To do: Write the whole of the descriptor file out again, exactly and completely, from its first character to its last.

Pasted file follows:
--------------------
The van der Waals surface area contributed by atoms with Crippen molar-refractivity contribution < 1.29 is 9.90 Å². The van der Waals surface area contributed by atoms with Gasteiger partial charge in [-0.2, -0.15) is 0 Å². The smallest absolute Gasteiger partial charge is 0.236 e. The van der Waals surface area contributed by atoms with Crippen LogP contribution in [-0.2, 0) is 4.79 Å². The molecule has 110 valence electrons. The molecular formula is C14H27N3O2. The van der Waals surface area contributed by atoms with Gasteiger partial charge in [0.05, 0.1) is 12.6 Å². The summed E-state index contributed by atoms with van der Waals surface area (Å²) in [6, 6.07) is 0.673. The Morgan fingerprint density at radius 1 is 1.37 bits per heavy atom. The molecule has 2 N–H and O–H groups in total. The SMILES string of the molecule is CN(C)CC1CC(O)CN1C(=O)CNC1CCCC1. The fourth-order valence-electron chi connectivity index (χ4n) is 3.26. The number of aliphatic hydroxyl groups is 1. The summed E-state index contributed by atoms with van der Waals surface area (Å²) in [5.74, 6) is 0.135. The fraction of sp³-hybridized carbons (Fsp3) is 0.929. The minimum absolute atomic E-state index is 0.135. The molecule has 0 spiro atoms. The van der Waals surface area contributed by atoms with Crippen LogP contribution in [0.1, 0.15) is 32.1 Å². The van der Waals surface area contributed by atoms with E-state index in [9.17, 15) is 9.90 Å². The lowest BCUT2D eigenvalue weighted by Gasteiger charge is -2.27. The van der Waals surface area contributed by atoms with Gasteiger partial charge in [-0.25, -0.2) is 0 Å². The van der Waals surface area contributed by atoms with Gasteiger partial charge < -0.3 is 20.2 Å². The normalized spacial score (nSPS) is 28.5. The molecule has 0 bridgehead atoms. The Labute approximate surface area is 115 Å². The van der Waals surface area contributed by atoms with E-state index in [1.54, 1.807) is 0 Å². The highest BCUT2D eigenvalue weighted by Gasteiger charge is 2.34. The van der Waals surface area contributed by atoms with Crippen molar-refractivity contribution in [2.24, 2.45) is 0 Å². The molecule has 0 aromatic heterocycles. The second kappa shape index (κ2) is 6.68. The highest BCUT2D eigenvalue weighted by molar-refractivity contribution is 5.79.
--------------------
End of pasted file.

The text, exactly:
The van der Waals surface area contributed by atoms with Crippen molar-refractivity contribution < 1.29 is 9.90 Å². The van der Waals surface area contributed by atoms with Gasteiger partial charge in [-0.2, -0.15) is 0 Å². The smallest absolute Gasteiger partial charge is 0.236 e. The van der Waals surface area contributed by atoms with Crippen LogP contribution in [-0.2, 0) is 4.79 Å². The molecule has 110 valence electrons. The molecular formula is C14H27N3O2. The van der Waals surface area contributed by atoms with Gasteiger partial charge in [0.05, 0.1) is 12.6 Å². The summed E-state index contributed by atoms with van der Waals surface area (Å²) in [6, 6.07) is 0.673. The Morgan fingerprint density at radius 1 is 1.37 bits per heavy atom. The molecule has 2 N–H and O–H groups in total. The SMILES string of the molecule is CN(C)CC1CC(O)CN1C(=O)CNC1CCCC1. The fourth-order valence-electron chi connectivity index (χ4n) is 3.26. The number of aliphatic hydroxyl groups is 1. The summed E-state index contributed by atoms with van der Waals surface area (Å²) in [5.74, 6) is 0.135. The fraction of sp³-hybridized carbons (Fsp3) is 0.929. The minimum absolute atomic E-state index is 0.135. The molecule has 0 spiro atoms. The van der Waals surface area contributed by atoms with Crippen LogP contribution in [0.1, 0.15) is 32.1 Å². The van der Waals surface area contributed by atoms with E-state index in [9.17, 15) is 9.90 Å². The lowest BCUT2D eigenvalue weighted by Gasteiger charge is -2.27. The van der Waals surface area contributed by atoms with Gasteiger partial charge in [-0.25, -0.2) is 0 Å². The van der Waals surface area contributed by atoms with Gasteiger partial charge < -0.3 is 20.2 Å². The normalized spacial score (nSPS) is 28.5. The molecule has 0 bridgehead atoms. The Labute approximate surface area is 115 Å². The van der Waals surface area contributed by atoms with E-state index in [1.54, 1.807) is 0 Å². The highest BCUT2D eigenvalue weighted by Gasteiger charge is 2.34. The van der Waals surface area contributed by atoms with Crippen molar-refractivity contribution in [2.24, 2.45) is 0 Å². The molecule has 0 aromatic heterocycles. The second kappa shape index (κ2) is 6.68. The highest BCUT2D eigenvalue weighted by molar-refractivity contribution is 5.79.